On-line-monitoring of food fermentation processes using infrared and Fourier-transformed infrared spectroscopy
- How does it work?
- What can it be used for?
- What can it not be used for?
- Related Facilities
- Further Information
|Key words||Fermentation, IR, FTIR, infrared spectroscopy, on-line monitoring, ATR, process control, MIR, NIR, non-invasive|
How does it work?
|Primary objective||Infrared (IR) - spectroscopy offers the possibility to measure substrate conversion or product/ biomass formation directly in food fermentation processes, eliminating the need for additional off-line assays.|
|Working principle|| On-line process control of fermentation processes is often limited to the measurement of chemical and physical parameters like temperature, gas composition or pH. Information on substrate conversion or product/ biomass formation must be obtained by off-line assays. These are time-consuming and bear a risk of process contamination and are therefore performed rather periodically.
Spectroscopic measurements with suitable on-line sensors provide the opportunity to monitor the conversion and formation of a broad variety of biomolecules like sugars, organic acids, alcohols and proteins. The method can be applied to the actual fermentation process and facilitates a nearly real-time detection of the above mentioned biomolecules.
Infrared (IR) – spectroscopy:
IR – spectroscopy is a method that makes use of the specific physical properties of simple to complex molecules in the infrared range of the electromagnetic light spectrum (0.8 – 1000 µm), namely in the near-infrared (NIR, 0.8 – 2.5 µm), the mid-infrared (MIR, 2.5 - 25 µM) and the far-infrared (FIR, 25 – 1000 µm) region. Molecules active in the IR – region possess at least one asymmetrical chemical bond. CO for example has a distinct IR – signal whereas N2 does not. The more complex a molecule is the more signals it exhibits. This results in a specific “fingerprint” of the molecule which allows predictions of a sample composition and the concentration of compounds.
In FTIR – measurements, a broad range of spectral data is collected in a wide spectral range. This leads to an improved signal-to-noise-ratio. After the raw data acquisition, the actual spectrum is evaluated by a mathematical algorithm, the Fourier transform. FTIR – spectrometers are preferentially applied in the MIR or FIR region. In the NIR, conventional IR – spectrometers are widely distributed.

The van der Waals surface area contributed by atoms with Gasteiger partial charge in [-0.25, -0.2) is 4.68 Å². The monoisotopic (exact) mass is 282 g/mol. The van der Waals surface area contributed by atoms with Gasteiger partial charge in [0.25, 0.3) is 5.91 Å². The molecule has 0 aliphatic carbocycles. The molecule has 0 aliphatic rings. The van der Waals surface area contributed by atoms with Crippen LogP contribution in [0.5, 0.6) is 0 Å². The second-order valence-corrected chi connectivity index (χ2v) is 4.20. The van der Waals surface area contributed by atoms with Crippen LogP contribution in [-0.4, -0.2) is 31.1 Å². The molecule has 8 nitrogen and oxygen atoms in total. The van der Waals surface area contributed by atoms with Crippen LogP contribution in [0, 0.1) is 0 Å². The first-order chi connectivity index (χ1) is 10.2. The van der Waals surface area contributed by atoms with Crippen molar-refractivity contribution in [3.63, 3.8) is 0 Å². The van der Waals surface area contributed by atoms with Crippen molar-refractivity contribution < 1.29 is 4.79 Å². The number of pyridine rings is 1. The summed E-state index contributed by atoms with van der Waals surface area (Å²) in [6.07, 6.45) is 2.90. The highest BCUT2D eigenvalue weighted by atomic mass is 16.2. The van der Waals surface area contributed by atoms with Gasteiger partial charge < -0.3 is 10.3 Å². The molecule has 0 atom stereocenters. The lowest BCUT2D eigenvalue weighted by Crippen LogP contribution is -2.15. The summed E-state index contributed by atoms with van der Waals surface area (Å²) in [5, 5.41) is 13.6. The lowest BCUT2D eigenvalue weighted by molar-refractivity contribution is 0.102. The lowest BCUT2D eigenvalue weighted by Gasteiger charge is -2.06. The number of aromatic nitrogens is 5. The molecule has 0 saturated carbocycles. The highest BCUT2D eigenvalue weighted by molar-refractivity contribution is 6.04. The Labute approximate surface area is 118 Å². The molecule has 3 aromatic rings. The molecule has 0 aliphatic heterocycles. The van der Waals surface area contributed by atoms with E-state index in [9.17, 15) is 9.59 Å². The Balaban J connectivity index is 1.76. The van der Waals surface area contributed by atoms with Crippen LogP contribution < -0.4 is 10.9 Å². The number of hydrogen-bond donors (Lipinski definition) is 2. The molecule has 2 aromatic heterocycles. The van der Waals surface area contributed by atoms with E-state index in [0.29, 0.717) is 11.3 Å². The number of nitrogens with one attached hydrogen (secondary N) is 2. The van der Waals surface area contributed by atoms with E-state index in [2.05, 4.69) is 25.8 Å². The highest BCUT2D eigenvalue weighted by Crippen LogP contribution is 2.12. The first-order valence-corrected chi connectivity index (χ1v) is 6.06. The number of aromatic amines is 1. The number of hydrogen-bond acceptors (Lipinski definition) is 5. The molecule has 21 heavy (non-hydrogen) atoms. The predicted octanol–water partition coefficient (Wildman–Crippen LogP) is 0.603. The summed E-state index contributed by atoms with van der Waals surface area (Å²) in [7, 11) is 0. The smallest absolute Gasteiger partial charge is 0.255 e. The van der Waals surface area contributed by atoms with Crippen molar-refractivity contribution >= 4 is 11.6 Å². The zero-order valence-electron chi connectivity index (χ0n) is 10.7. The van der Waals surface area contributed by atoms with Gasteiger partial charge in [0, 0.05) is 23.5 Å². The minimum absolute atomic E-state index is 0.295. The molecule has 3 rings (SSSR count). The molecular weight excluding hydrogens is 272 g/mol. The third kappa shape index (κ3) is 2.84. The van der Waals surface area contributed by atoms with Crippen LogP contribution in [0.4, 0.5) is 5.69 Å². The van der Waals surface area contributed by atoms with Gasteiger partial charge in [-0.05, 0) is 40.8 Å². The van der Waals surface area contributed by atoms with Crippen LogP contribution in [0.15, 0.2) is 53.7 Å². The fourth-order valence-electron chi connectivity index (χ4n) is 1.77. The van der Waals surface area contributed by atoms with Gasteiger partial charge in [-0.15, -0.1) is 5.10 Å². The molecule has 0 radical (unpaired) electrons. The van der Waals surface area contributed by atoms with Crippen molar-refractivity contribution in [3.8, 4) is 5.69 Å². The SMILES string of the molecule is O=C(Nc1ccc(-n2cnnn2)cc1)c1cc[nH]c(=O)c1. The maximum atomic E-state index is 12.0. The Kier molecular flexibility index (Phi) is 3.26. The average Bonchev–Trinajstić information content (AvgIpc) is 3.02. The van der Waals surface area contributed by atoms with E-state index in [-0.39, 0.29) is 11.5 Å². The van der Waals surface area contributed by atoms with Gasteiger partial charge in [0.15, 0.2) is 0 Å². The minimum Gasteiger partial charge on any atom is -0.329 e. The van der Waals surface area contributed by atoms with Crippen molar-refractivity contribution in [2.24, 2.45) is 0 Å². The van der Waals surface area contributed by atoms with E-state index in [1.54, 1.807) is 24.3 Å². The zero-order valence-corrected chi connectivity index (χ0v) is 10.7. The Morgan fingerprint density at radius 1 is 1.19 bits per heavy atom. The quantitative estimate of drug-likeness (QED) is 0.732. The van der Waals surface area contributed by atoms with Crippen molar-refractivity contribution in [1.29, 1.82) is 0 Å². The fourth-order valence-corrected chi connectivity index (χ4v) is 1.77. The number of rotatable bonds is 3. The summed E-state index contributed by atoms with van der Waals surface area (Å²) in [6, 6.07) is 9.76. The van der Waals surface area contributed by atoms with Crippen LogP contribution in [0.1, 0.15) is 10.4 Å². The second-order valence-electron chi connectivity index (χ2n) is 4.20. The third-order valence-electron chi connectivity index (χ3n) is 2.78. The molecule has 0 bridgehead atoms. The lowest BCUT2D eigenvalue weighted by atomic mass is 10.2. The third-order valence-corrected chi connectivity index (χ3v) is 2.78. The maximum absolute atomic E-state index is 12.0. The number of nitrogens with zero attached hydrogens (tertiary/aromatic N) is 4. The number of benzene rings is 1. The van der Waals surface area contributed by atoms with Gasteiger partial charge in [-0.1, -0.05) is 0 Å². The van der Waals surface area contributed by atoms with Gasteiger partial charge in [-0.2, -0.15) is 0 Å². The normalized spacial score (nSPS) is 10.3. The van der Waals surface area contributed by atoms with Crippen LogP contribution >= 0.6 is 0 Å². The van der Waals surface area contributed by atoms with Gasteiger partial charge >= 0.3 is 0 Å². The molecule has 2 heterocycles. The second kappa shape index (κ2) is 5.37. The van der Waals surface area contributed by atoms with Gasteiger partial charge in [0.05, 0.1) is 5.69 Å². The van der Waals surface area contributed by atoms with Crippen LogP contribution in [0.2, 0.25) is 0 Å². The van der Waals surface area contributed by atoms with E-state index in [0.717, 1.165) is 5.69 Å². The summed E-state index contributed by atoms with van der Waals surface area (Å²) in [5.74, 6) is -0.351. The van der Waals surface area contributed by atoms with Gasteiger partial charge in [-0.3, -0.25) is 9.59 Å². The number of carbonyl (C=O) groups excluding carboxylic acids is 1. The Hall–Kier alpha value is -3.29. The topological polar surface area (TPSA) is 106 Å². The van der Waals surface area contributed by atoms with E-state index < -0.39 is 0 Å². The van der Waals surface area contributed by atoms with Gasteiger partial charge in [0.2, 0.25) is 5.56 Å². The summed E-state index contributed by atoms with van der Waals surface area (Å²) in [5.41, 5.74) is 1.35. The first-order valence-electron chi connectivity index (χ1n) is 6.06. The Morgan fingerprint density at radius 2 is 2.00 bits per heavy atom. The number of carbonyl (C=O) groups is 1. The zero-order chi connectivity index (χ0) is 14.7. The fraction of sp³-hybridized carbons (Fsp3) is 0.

ATR (Attenuated Total Reflectance):
ATR is a sampling technique in which the sample is in direct contact with a reflective crystal surface. The IR – beam is passed through the crystal, resulting in an evanescent wave that extends into the sample for only a few micrometres. This constitutes a huge advantage over conventional transmission measurements, especially for aqueous or highly absorbing samples.
|Important process parameters||overall sensitivity of the detection system (wavelength range, light source, detectors, CO2 adherence to ATR surface, biofilm formation, temperature)|
|Important product parameters||compounds in the fermentation process, sample absorbance|
What can it be used for?
|Products||Liquid products, fermented products (e.g. ethanol or lactic acid fermentations), beverages, food waste|
|Operations||On-line detection, fermentation process control|
|Solutions for short comings||Infrared-on-line-monitoring is needed in food fermentation processes which afford rapid, constant and effective control of the fermentation progress and identification of the included biomolecules. It therefore enhances the quality and safety of the final product , , .|
What can it NOT be used for?
|Products||Non-fermented foods, dry foods|
|Operations||The application of IR/ FTIR online monitoring is restricted in operations that do not provide suitable physical parameters for optical detectors (e.g. high optical density or dispersion). Operations which do not include the turnover of biomolecules/ biomass with additional need of their identification/ quantification may not benefit from this technique.|
|Risks or hazards|
|Modularity /Implementation||Easy implementation in old and new fermentation equipment.|
|Consumer aspects||Since IR/ FTIR spectroscopy provides a method for the online monitoring of industrial processes it is unlikely that consumers are generally aware of the application of this technique. Given the fact that infrared light does not cause any changes in the molecular composition of a product and does not cause the formation or liberation of allergenic or toxic by- products, this application can be viewed as completely harmless for the production of foodstuffs. Furthermore, since it is a non- invasive tool of process control, the need for off-line measurements with a risk of process contamination is reduced, leading to enhanced products safety and freshness .|
|Legal aspects||None to be expected. The method does not influence or alter the product properties.|
Facilities that might be interesting for you
|Institutes||UTCN, DTU Food, University of Vienna|
|Companies||Bartec Benke GmbH, Vital Sensors Technologies, Bellingham & Stanley|
overall sensitivity of the detection system (wavelength range, light source, detectors, CO2 adherence to ATR surface, biofilm formation, temperature) compounds in the fermentation process, sample absorbance Light equipment 2.1.1 physical, chemical conversion other http://www.cta.tuwien.ac.at/; http://www.abe.psu.edu/; companies websites